Bird Watching – La Morte’s and Mendoza’s “Entre Nos”
One of my favorite things about writing this column is the motivation it gives me to poke around the depths of Netflix’s streaming catalogue, searching for women-directed films I may not have heard of, that I can check out instantly from the comfort of my couch (I would also search for women-written films, but Netflix hasn’t quite figured out that people might want to know who wrote a film). This was how I stumbled upon Entre Nos (2009), co-written and co-directed by Gloria La Morte and Paola Mendoza, a worthy indie film that tells one story in the vast picture of immigration in the United States.
Also taking on starring duties, Mendoza plays Mariana, a native Colombian recently moved to New York City with her husband Antonio and two children, apparently without legal documentation. Mariana has followed Antonio’s impulses, and hopes that she’s done the right thing to make a better life for her family. They’ve settled into an apartment, and we open upon them entertaining friends over for a dinner Mariana is obviously proud to serve. Yet, there is a closed-off vibe from Antonio, and suddenly he announces that he’s found new work. In Miami. He will leave in just a few days, and let them know when the family can join him.
Quickly it becomes clear that Antonio has no intention of returning, sending for his family, or even sending them money. Left with bills to pay and no one to help her, Mariana tries whatever she can think of to make some money: selling homemade empanadas on the street; seeking daily under-the-table work as a seamstress; washing stacks of dishes in the back of a dark restaurant while her children wait at home. Unsurprisingly, it’s not enough, and the family’s financial situation quickly becomes a full-fledged crisis.
We know from moment one that Mariana is struggling in a game she can’t win. We know before she even tries that she will not be able to keep a roof over their heads with these meager opportunities, but we also know that she has to try anyway. One of the impressive aspects of the film is how it stays engaging as we watch these predictable failures. Much of this comes from Mendoza’s performance. She plays Mariana with a captivating balance of strength, desperation, and ingenuity. We watch her keep a straight-faced front for her children, even as they come to the point where they have to spend nights on the street. Though their circumstances are something they have to endure, we feel that she never believes that means they should be ashamed or lose their dignity.
The tension in films of this sort comes from not knowing when the characters have hit rock bottom. We ask ourselves whether it’s the sort of film where each successive situation or choice will end in the worst possible way, and we’ll come away with little hope, or one where hard work and a break or two along the way will let the characters we care about come out of everything okay. Entre Nos impressed me most of all by balancing these two sides of the coin. There are moments when the viewer’s heart will sink, and others when the thing we dread doesn’t materialize. We see all of the twists this story could take, all the dark corners it could go around, but in the end, like with most experiences, not everything we fear will come to pass. It makes for a film that is much less predictable than I was concerned it might be in the first act.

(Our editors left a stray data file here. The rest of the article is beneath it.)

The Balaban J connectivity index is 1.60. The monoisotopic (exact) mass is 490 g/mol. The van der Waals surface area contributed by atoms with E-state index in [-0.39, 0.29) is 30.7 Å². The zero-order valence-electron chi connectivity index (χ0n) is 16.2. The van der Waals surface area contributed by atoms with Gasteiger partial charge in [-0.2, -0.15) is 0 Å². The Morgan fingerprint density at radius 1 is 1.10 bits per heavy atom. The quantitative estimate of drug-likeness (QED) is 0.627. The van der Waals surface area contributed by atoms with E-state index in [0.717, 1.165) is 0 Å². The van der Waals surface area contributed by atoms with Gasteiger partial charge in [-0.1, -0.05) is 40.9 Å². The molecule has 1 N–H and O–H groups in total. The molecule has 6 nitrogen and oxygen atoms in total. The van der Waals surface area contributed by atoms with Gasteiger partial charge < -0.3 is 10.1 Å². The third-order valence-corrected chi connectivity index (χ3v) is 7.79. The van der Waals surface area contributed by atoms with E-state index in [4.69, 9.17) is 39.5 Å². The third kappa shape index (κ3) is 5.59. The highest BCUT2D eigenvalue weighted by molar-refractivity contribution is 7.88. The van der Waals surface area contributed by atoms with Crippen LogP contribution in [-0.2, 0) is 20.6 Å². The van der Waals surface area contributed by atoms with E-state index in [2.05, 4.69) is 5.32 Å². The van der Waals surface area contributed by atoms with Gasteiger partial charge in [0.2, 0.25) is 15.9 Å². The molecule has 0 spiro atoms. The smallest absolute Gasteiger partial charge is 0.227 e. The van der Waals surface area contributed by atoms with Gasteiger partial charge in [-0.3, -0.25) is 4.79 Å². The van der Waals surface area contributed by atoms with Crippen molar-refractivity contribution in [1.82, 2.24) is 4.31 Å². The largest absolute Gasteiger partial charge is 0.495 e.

The style of this film allows the writing and acting to tell the story, rather than pushing any emotion with the visual style. This directorial strategy works very well with this kind of character-centric story, and the emphasis on the personal, for me, actually helps to illustrate the broader picture of the system in which many people struggle like this every day. Mariana’s experience is like many that I know real people are facing, but she never feels like an archetype, and the film never feels like it’s preaching. It’s a love letter to mothers who have to go it alone in a harsh world, but done deftly, without straying into melodrama or unearned sentimentality.
One last thing to praise about the film: I’ve often stated that I’m a sucker for those rare, truly great turns from child actors, and this film treated me to two such performances. Laura Montana as Andrea, a sweet girl of about seven, never feels cloying or fake as the character puts on a brave face for her mother, but can’t help slipping into asking when it will all be over. Sebastian Villada as her older brother Gabriel, about twelve or so, frankly couldn’t have done a better job. Whether in scenes where Gabriel desperately tries to act like a normal kid getting into mischief, or when he and Mariana speak honestly about what’s happening to them, Villada remains pure and unaffected in his delivery. It’s what every child performance should be.
Entre Nos showed at many film festivals and won several accolades, including an Honorable Mention in the Narrative Feature category at Tribeca. I hope to see much more from these filmmakers.